Tuesday, 26 August 2014

The Enduring Sense of Community at Theatre Ontario’s Summer Theatre Intensive

By Zara Jestadt, Education Assistant

Upon starting my summer position at Theatre Ontario, I never thought I would have the opportunity to witness any of the workshops the organization has to offer. While a large part of my responsibilities, especially early on in my internship, fell on coordinating the annual Summer Theatre Intensive during the weeks leading up to it, it was always under the assumption that I would not be in attendance for it. So it was with pleasure, eagerness, and curiosity that I went to Waterloo for the majority of the Summer Intensive week when the opportunity arose. 

What I witnessed were fiery students who craved to gain the most out of their experiences. Late on my first evening there, I walked past the student common lounge, where participants were engaged in an impassioned discussion about the ‘external conflict’ in Tennessee Williams’ Cat on a Hot Tin Roof, after having spent the entire day actively participating in classes. Most agreed to have their classes start earlier than scheduled. Pairs of students spent the bus ride to the Stratford Festival (for a performance of Man of La Mancha) going over lines of their scenes, not to waste a moment’s time. Most potently, as I was sitting out in the hallway to the classrooms one afternoon, a participant ran past me on the way to the bathroom—“I have to go so bad, but I don’t want to miss a word!” she explained in her haste.  Clearly, these were students who were there to work.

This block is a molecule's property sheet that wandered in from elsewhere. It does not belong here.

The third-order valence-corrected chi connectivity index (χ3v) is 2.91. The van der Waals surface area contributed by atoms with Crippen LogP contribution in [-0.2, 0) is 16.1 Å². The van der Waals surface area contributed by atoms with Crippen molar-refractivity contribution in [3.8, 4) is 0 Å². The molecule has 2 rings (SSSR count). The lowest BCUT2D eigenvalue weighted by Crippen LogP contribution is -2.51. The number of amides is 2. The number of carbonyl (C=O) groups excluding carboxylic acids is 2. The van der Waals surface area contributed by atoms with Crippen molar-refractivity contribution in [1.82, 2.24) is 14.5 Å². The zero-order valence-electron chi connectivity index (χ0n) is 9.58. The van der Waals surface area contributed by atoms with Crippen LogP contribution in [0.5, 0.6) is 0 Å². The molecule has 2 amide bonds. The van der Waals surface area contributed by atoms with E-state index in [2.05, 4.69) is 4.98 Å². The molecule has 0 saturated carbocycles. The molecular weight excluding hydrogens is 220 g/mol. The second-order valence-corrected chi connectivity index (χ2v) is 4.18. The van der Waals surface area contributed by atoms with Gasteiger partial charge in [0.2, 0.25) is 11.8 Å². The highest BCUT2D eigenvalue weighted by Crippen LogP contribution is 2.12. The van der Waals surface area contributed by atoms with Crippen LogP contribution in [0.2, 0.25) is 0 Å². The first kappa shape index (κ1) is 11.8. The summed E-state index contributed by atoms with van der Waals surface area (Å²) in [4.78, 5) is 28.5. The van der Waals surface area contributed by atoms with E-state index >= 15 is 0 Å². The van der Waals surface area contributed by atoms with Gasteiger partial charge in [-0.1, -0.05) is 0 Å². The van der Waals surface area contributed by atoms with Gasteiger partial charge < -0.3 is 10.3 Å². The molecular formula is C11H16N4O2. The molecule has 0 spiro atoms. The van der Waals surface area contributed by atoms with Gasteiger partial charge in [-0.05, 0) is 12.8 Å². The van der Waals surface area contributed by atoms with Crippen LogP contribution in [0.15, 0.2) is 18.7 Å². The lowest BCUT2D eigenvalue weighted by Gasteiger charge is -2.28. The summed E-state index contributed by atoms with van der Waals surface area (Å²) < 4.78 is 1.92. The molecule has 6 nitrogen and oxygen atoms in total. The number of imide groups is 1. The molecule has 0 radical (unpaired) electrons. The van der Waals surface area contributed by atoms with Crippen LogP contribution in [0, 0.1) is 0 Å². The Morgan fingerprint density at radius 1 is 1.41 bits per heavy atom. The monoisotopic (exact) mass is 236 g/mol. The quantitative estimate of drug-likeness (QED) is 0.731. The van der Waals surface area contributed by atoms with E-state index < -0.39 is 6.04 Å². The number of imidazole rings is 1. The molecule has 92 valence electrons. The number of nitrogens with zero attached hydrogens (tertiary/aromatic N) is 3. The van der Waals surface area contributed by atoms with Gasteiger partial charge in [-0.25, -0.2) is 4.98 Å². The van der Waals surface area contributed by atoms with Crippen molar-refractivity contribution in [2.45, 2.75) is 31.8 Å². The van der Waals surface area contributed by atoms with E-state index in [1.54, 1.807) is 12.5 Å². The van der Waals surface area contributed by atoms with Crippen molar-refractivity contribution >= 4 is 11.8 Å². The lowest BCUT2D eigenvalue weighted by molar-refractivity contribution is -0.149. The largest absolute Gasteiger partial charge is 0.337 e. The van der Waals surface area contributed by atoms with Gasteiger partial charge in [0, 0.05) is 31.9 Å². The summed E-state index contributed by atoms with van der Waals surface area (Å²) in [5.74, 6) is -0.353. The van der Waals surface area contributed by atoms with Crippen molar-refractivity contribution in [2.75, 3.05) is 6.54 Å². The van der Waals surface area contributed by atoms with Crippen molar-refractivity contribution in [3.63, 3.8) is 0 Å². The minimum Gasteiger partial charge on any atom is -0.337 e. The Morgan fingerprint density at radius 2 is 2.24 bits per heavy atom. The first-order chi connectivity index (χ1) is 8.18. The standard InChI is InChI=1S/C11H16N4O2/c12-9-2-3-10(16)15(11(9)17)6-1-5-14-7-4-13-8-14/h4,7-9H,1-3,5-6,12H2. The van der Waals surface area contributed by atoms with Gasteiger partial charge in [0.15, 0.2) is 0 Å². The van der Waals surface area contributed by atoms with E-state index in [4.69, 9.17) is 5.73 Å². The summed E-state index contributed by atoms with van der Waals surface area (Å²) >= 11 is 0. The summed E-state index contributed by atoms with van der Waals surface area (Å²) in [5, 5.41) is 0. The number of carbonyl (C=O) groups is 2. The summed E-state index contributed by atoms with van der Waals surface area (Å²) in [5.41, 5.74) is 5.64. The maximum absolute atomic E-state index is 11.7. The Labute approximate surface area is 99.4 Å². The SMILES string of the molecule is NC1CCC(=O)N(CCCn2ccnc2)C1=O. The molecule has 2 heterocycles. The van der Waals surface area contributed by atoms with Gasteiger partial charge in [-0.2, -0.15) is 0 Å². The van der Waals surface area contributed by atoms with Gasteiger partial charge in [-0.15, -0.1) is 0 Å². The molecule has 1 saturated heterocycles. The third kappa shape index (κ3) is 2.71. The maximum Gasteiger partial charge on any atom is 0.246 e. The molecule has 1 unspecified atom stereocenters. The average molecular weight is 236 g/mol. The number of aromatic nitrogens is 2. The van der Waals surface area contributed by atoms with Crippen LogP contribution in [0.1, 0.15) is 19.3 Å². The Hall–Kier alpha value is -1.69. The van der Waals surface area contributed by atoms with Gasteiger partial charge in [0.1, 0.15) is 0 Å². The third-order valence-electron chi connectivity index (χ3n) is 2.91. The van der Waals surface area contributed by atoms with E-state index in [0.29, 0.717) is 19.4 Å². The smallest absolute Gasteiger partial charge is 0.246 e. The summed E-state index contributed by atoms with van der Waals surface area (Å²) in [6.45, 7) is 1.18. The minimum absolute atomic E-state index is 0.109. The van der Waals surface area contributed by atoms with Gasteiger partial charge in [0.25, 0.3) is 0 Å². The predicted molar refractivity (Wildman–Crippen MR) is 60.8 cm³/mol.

How Do I Make This Play Happen? Directing for Beginners
But these were also students who were willing to give, risk, and participate fully. One of the directing classes had asked the participants from the acting classes to present a monologue to a large panel of directing students, in a mock-audition style, during their free time. These students willingly gave their time and efforts, and both groups seemed to gain important insight and experience. It was amazing to see this mutual camaraderie amongst working artists, and the initiative with which they took practical skills learning into their own hands.

The week did not go by without its challenges. Disruptions and unexpected changes occurred in the residence building and the surrounding campus. But even in the face of these challenges, the spirit of the courses, the magic of the theatre, was kept alive in the determination of the instructors and their participating students. It even stimulated some creative juices—the musical theatre class used these extenuating circumstances as inspiration for their final musical revue performance, a piece that was both honest, and kneel-over hilarious.

Everything You Always Wanted to Know
about Acting... and Then Some!
Ultimately, this week reinforced the reasons why we continue to do theatre: the enduring sense of community, the importance of collaboration, the creative impulse, and the engagement through which theatre is able to touch and impact others. We do theatre because we must. This week was a testament to that spirit. Even in the face of adversary, stress, or disappointment, one must keep going, keep performing, keep creating. There is no other option.

It was a pleasure to be reminded of this once again.

Find out more about Theatre Ontario's Summer Theatre Intensive

No comments:

Post a Comment